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Clematis lasiantha (Pipestem clematis)
Pisapia, Robert J.

Clematis lasiantha

Clematis lasiantha Nutt.

Pipestem clematis, Pipestems, Chaparral clematis

Ranunculaceae (Buttercup Family)

Synonym(s):

USDA Symbol: CLLA3

USDA Native Status: L48 (N)

A strong, woody climber to 20 ft. or more. Bears few-flowered clusters of creamy-white blossoms on the upper portions of the plant. These are followed by light-catching, silky seed plumes. Deciduous leaves are pinnately compound with 3 leaflets.

Clematis lasiantha, with its cheery white-and-yellow spring flowers and decorative, silky seed plumes in summer, is a member of the buttercup family (family Ranunculaceae). A widely adaptable, tough, and disease-resistant plant, it is a good choice for native plant gardens within its range, which is from north-central California south into Baja California. It can climb to 20 feet and can take light shade or full sun. It is deciduous and may die back completely in cold winters, but will reemerge in the spring. It does well in normal garden conditions. It is less widespread, more delicate, and less vigorous than the related Clematis ligusticifolia.

 

Plant Characteristics

Duration: Perennial
Habit: Vine
Leaf Retention: Deciduous
Leaf Arrangement: Opposite
Leaf Complexity: Trifoliate
Leaf Shape: Ovate
Leaf Venation: Pinnate
Leaf Pubescence: Glabrous
Leaf Margin: Dentate
Leaf Texture: Smooth
Breeding System: Flowers Unisexual , Dioecious
Inflorescence: Axillary , Cyme
Size Notes: To 20 feet
Leaf: Green
Fruit: Silvery white to greenish white achenes
Size Class: 12-36 ft.

Bloom Information

Bloom Color: White
Bloom Time: Mar , Apr , May , Jun
Bloom Notes: Creamy white with brighter yellow center

Distribution

USA: CA
Native Distribution: Coast Ranges and Sierra foothills of CA south into Baja California.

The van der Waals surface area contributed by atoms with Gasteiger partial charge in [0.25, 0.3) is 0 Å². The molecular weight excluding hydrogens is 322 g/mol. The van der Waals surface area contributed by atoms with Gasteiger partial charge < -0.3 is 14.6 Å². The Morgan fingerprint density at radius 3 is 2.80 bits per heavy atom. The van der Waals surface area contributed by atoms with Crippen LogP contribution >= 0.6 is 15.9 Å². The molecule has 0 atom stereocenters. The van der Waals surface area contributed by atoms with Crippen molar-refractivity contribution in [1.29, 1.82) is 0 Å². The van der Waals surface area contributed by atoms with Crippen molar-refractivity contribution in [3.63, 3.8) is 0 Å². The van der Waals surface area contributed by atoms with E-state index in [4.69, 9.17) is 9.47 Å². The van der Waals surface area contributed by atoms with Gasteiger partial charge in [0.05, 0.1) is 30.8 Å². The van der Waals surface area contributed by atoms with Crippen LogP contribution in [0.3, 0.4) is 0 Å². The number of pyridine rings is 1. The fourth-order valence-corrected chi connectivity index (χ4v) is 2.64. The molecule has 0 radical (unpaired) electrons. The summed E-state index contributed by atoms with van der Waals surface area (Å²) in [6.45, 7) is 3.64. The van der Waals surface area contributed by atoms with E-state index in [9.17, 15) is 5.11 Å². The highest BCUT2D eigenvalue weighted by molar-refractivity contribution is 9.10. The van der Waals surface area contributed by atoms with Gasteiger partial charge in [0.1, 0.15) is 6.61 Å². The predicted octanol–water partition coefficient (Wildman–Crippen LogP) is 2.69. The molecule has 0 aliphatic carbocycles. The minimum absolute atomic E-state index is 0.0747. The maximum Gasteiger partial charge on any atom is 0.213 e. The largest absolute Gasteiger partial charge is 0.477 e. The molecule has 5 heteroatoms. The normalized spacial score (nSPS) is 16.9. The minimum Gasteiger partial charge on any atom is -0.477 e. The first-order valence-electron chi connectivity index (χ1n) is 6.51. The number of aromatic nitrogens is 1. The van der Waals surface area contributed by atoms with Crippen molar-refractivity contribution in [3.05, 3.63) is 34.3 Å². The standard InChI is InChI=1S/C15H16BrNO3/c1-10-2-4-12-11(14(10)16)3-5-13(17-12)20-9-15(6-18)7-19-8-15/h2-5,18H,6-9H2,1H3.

Native Habitat: Woods and shrubby areas in canyons and near streams

Growing Conditions

Water Use: Low , Medium
Light Requirement: Sun , Part Shade
Soil Moisture: Dry , Moist
Soil pH: Circumneutral (pH 6.8-7.2)
Soil Description: Well-drained soils of decomposed granite, sand, or clay loam, pH 5 to 8, rich or with minimal organic content.
Conditions Comments: In very dry, hot areas, provide afternoon shade and mulch to keep the roots cool.

Benefit

Use Ornamental: Showy flowers and seed plumes
Use Wildlife: Attracts butterflies
Warning: Some members of the Clematis genus are poisonous, and animals have become ill after grazing on the plants. Humans should generally avoid ingesting plants that are toxic to animals.
Conspicuous Flowers: yes
Attracts: Butterflies
Nectar Source: yes

Propagation

Propagation Material: Seeds
Description: Propagation by seed is possible. Many Clematis spp. are also propagated by late summer layerings.
Seed Treatment: A 60-180 day period of cold-moist stratification at 33-40 degrees aids in the germination of stored seeds.
Commercially Avail: yes
Maintenance: In coldest areas, may die back to the ground each winter, so only prune, if necessary, in early spring. Rejuvenate by cutting back to 1 ft. above ground every 3-5 years.

Value to Beneficial Insects

Special Value to Native Bees

This information was provided by the Pollinator Program at The Xerces Society for Invertebrate Conservation.

Find Seed or Plants

Find seed sources for this species at the Native Seed Network.

View propagation protocol from Native Plants Network.

From the National Organizations Directory

According to the species list provided by Affiliate Organizations, this plant is either on display or available from the following:

Santa Barbara Botanic Garden - Santa Barbara, CA
Native Seed Network - Corvallis, OR

Bibliography

Bibref 7 - Jepson Manual: Higher Plants of California (1993) Hickman, J.C. (ed.)
Bibref 995 - Native Landscaping from El Paso to L.A. (2000) Wasowski, S. and A. Wasowski

Search More Titles in Bibliography

Additional resources

USDA: Find Clematis lasiantha in USDA Plants
FNA: Find Clematis lasiantha in the Flora of North America (if available)
Google: Search Google for Clematis lasiantha

Metadata

Record Last Modified: 2009-11-28
Research By: TWC Staff, GDG

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